The 1987 Philippine Constitution is Corazon C. Aquino’s legacy. Any dismantling and/or revision of that Constitution would be a direct nullification of her post-Marcos leadership and thereby erase for all of history what she had wrought.
Beyond that, there’s nothing else to say.
I did have a “Cory Moment,” though it had nothing to do with the former president. It was some sort of epiphany, albeit the wrong kind.
After the January 22, 1987 Mendiola Massacre – Cory’s troops fired on a rally calling for agrarian reform and killed 13 peasants and wounded more – an “indignation rally” was called.
This “indignation rally” was front-lined by a virtual who’s who in the anti-Marcos movement. In front of the presidential palace, Cory’s top aides also lined up, blocking the road; they too had been heavyweights in the movement to overthrow the Marcos dictatorship but they wielded state power at this time.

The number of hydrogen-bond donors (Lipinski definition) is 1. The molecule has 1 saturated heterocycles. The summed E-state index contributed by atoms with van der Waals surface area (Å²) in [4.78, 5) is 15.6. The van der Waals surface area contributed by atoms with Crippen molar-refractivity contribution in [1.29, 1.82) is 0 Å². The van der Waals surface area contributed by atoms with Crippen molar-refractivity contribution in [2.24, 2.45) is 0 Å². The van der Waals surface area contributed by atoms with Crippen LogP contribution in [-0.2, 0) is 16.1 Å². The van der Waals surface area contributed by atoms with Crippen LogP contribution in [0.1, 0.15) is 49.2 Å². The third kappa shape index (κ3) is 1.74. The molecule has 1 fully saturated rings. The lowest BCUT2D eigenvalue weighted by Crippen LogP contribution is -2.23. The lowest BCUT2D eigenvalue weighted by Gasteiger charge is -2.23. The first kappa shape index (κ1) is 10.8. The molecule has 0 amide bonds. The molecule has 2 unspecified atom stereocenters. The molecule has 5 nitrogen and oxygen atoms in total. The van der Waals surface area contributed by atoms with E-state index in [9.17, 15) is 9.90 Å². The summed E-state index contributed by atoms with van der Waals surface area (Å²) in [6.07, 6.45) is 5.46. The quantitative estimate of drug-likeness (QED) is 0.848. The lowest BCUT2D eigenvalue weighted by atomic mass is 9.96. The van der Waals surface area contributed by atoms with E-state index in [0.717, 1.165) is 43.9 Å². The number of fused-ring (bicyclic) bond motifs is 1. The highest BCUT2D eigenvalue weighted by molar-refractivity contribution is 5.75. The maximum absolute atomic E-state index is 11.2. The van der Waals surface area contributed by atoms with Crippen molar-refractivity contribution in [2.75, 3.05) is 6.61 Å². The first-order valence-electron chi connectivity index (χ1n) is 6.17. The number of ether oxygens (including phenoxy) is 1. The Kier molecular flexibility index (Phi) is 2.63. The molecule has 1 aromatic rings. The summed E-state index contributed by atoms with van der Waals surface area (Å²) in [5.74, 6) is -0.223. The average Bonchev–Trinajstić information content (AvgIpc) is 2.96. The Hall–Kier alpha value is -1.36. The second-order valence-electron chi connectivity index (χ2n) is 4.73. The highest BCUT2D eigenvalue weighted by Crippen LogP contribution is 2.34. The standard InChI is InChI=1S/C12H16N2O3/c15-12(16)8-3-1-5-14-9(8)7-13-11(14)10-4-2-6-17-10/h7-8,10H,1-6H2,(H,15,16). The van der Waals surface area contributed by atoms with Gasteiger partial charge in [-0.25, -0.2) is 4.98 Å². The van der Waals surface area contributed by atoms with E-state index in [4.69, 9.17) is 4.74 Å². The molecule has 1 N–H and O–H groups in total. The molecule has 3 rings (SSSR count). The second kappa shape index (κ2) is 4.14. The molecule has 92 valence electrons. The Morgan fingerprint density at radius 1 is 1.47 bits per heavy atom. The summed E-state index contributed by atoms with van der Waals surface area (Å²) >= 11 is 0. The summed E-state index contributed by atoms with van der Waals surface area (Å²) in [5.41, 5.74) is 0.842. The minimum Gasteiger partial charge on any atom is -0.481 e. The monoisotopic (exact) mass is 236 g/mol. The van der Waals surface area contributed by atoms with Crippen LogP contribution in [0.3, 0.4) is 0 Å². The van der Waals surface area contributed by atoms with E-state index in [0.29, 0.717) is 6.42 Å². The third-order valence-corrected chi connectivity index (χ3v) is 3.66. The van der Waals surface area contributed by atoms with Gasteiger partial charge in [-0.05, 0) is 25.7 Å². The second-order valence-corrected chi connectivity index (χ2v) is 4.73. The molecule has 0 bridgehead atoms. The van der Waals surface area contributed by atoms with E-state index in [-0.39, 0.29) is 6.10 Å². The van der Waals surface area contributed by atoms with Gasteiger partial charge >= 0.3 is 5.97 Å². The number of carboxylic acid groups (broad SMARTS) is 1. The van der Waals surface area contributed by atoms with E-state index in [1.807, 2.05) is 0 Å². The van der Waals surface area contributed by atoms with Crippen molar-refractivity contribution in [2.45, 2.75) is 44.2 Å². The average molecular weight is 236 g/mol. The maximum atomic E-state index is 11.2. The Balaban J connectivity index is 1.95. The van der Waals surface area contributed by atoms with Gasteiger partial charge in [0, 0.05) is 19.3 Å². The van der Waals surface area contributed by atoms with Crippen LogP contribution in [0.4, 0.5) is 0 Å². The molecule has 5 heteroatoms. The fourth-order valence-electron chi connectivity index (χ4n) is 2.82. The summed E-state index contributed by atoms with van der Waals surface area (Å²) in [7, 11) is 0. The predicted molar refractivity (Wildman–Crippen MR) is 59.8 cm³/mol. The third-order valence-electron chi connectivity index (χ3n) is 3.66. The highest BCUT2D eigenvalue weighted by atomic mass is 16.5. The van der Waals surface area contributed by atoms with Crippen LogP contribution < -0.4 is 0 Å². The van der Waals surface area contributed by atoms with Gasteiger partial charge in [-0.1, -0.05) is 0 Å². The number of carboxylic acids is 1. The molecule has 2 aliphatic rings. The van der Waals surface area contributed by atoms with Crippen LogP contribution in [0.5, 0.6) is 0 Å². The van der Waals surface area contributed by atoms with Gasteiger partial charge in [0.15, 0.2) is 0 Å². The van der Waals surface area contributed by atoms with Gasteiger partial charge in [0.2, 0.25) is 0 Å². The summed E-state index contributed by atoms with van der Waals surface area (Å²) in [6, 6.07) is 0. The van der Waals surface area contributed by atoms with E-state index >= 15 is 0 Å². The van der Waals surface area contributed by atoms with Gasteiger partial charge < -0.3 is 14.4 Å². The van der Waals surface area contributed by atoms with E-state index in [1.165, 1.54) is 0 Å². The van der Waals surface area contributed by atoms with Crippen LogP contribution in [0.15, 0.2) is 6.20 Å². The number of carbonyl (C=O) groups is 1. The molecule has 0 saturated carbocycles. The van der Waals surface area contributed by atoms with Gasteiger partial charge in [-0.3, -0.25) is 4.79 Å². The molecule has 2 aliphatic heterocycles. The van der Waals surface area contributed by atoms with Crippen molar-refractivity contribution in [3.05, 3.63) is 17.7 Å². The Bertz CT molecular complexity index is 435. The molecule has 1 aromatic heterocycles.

A tense moment ensued as the two groups eyeballed one another. Then they broke ranks, threw arms around one another, shook hands, etc.
I realized then that at a certain level, politics were a matter of “entre nous,” just among the likes of us, etc.
A more cynical moment I had not had. Nor have had since.
By the way, no one was held liable for the 13 peasants killed at Mendiola.
Perhaps, unbeknownst to us, this moment helped define or move the boundaries of what were acceptable in terms of compromise, alliance, paths to state power, etc.